Nerina Pallot – The Sound And The Fury
Forget what you thought you knew about Nerina Pallot. Begin by tearing up the singer/songwriter tag that’s usually attached to her music. Or better still, burn it. Put the Ivor Novello and Brit Award-nominated piano ballads of the past to one side. Grab the joyous groove of 2011’s Bernard Butler-produced hit Put Your Hands Up and stamp it in to the ground. That heavenly voice? Give it some grit.
To describe Nerina’s new album as a departure from its four predecessors is too tame a way to say she’s changed. When she calls it her mid-life crisis album, she’s only half joking. When she shrugs and says it isn’t her happiest collection of songs, she isn’t kidding. Press play and you may wonder if the deep voiced songstress really is Nerina.
The Sound And The Fury is an album as tempestuous as its title suggests. It’s a bold, bluesy, Biblical storm, in turns restless, aggressive and defiant. Its atmosphere crackles with electronics, death and despair hang in the air and stacked strings stalk and soar. These are songs in which space is as vital as sound, in which textures matter as much as melodies, in which the lyrics creep up and soak in through your skin. From the crackling, menacing electro-blues of opener This Is A Drum to spectral, reflective, electro-classical closer The Longest Memory, The Sound And The Fury is as beguiling beautiful as it is disturbingly dark.
Its eleven songs were inspired by actual events and the emotions they evoked in news junkie Nerina. It began, unplanned, in the spring of 2013 with a death and a novel. The former was Margaret Thatcher’s passing, the latter Cormac McCarthy’s The Road.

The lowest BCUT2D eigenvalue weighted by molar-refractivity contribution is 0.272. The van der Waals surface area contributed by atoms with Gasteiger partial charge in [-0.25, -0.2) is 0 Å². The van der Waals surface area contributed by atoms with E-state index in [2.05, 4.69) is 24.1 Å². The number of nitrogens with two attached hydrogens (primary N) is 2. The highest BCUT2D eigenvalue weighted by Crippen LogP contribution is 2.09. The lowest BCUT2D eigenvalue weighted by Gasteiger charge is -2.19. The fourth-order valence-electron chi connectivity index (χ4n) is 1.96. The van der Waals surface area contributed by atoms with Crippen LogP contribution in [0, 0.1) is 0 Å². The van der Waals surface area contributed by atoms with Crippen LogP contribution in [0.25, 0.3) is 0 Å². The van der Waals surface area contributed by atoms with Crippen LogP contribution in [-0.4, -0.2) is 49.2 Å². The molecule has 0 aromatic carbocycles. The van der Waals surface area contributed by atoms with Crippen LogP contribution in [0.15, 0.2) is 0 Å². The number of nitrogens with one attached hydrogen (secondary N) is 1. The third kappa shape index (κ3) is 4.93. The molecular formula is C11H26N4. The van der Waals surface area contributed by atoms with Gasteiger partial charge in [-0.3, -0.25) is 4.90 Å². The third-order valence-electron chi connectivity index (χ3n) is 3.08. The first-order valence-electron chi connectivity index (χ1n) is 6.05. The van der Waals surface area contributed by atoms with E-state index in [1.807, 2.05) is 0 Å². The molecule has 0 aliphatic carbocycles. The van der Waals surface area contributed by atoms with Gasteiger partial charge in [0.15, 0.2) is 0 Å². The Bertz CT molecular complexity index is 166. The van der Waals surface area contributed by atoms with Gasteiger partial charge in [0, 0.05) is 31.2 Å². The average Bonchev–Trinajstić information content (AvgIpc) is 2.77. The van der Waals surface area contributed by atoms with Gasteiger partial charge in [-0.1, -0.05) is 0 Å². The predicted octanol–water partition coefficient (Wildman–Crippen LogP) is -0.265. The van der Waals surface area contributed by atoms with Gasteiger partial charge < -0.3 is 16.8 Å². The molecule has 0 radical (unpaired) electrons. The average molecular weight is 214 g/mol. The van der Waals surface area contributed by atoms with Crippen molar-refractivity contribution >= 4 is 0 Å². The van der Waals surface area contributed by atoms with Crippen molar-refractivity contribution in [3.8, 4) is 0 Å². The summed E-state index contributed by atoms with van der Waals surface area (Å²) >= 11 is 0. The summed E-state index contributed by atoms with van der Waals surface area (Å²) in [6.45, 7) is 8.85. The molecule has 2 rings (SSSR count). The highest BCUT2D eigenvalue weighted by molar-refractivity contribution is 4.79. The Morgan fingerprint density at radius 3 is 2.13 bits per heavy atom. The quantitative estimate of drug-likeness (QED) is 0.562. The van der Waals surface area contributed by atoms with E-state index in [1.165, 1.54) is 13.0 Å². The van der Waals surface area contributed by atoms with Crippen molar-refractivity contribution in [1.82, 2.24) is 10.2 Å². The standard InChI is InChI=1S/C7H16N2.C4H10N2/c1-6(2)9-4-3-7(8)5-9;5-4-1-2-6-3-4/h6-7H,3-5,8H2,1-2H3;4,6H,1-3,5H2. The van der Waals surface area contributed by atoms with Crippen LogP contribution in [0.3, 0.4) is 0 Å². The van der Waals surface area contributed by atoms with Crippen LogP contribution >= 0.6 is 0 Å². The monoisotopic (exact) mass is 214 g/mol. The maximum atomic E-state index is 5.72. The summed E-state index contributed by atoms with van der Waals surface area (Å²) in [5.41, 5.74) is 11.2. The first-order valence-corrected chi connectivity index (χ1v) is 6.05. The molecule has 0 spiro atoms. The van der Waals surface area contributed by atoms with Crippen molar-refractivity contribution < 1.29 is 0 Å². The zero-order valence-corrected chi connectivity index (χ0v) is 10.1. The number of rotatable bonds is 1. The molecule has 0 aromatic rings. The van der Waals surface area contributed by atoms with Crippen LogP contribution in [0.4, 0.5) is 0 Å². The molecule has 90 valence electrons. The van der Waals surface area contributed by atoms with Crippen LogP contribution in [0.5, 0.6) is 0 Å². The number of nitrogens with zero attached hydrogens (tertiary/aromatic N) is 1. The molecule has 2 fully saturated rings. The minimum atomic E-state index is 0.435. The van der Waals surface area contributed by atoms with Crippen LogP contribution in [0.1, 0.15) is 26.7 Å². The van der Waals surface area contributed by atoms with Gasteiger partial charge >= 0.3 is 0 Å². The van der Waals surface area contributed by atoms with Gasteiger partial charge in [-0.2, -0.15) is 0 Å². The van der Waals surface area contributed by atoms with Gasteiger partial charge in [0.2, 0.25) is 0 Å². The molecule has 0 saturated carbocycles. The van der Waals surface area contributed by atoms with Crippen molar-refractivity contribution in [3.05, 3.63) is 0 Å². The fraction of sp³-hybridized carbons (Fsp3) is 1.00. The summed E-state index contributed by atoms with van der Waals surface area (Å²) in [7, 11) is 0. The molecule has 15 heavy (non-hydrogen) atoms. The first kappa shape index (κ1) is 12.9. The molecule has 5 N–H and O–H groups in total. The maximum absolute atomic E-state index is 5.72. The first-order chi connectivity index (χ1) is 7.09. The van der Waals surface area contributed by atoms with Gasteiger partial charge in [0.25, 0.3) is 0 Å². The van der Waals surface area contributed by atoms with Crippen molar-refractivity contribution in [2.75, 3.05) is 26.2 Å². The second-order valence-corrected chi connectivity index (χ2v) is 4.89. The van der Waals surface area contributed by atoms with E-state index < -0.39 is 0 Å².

“Growing up in Jersey, I wasn’t directly affected by UK politics,” she says. “But I remember moving to London during the poll tax riots and seeing how angry people were. So the depth of anger and emotion when Thatcher died didn’t surprise me. And it solidified in my mind what I had been instinctively feeling in the last few years – that there are social divisions that have never gone away. So while I wasn’t entirely comfortable with the burning of flags and effigies celebrating her death, I completely understood why people responded that way when she left us such a toxic legacy.”
Around the same time, Nerina appeared on BBC Radio 4’s The Good Read, for which she was asked to read McCarthy’s post-apocalyptic Pulizer Prize winner.
“I’d tried to watch the film when I was pregnant, but found it too harrowing,” recalls Nerina. “The book is extraordinary – so dark and terrifying. It’s about a father and son trying to survive on a dystopian planet where people have become cannibals. It’s about holding on to your morals when everyone around you is losing theirs.
“The language is Biblical. You can literally hear the voice of God in the words. I love all that Southern Gothic stuff – like William Faulkner and Donna Tartt. It’s simple, beautiful language that doesn’t require lots of words. A few, well-chosen ones are much more effective.”
Hence, the first two songs written for the album – The Longest Memory, a serpentine study of life and death, sonically influenced by Nerina’s long-held love of Icelandic composer Johann Johannsson, which hints at hope at the end of the album and The Road, a grimy, bluesy, hypnotic beats and drums-driven ode to self-determination.
Like most great albums, The Sound And The Fury owes as much to serendipity as it does planning. Nerina and her producer (and husband) Andy Chatterley had decided to experiment long before there was talk of an album. They had a collaborative project in mind and a desire to return to both of their more electronic roots.
“What few people know is that I started out in dance music and jazz,” says Nerina. “When I moved to London, I was playing keyboards on house records, listening to hip hop and hanging out at Subterranea. Andy was in the house scene. I suggested we go back to our roots a bit. He said people would think we’d gone mad.”